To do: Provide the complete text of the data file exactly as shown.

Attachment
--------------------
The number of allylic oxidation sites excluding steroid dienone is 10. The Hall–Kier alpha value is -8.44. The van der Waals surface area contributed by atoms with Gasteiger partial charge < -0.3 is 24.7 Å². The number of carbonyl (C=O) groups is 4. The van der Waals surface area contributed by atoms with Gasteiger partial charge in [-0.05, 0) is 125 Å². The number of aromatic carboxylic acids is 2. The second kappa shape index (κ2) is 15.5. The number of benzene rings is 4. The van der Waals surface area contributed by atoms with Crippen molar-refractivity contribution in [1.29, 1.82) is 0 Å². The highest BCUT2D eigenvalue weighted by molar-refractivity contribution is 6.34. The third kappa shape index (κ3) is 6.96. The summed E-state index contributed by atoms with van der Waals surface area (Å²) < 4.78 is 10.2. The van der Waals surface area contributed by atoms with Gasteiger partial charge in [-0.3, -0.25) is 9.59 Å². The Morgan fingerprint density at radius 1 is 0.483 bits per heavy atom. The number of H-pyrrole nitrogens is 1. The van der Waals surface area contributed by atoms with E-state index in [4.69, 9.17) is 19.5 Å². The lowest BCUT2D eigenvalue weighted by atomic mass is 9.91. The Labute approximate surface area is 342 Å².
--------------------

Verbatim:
The number of allylic oxidation sites excluding steroid dienone is 10. The Hall–Kier alpha value is -8.44. The van der Waals surface area contributed by atoms with Gasteiger partial charge < -0.3 is 24.7 Å². The number of carbonyl (C=O) groups is 4. The van der Waals surface area contributed by atoms with Gasteiger partial charge in [-0.05, 0) is 125 Å². The number of aromatic carboxylic acids is 2. The second kappa shape index (κ2) is 15.5. The number of benzene rings is 4. The van der Waals surface area contributed by atoms with Crippen molar-refractivity contribution in [1.29, 1.82) is 0 Å². The highest BCUT2D eigenvalue weighted by molar-refractivity contribution is 6.34. The third kappa shape index (κ3) is 6.96. The summed E-state index contributed by atoms with van der Waals surface area (Å²) < 4.78 is 10.2. The van der Waals surface area contributed by atoms with Gasteiger partial charge in [-0.3, -0.25) is 9.59 Å². The Morgan fingerprint density at radius 1 is 0.483 bits per heavy atom. The number of H-pyrrole nitrogens is 1. The van der Waals surface area contributed by atoms with E-state index in [4.69, 9.17) is 19.5 Å². The lowest BCUT2D eigenvalue weighted by atomic mass is 9.91. The Labute approximate surface area is 342 Å².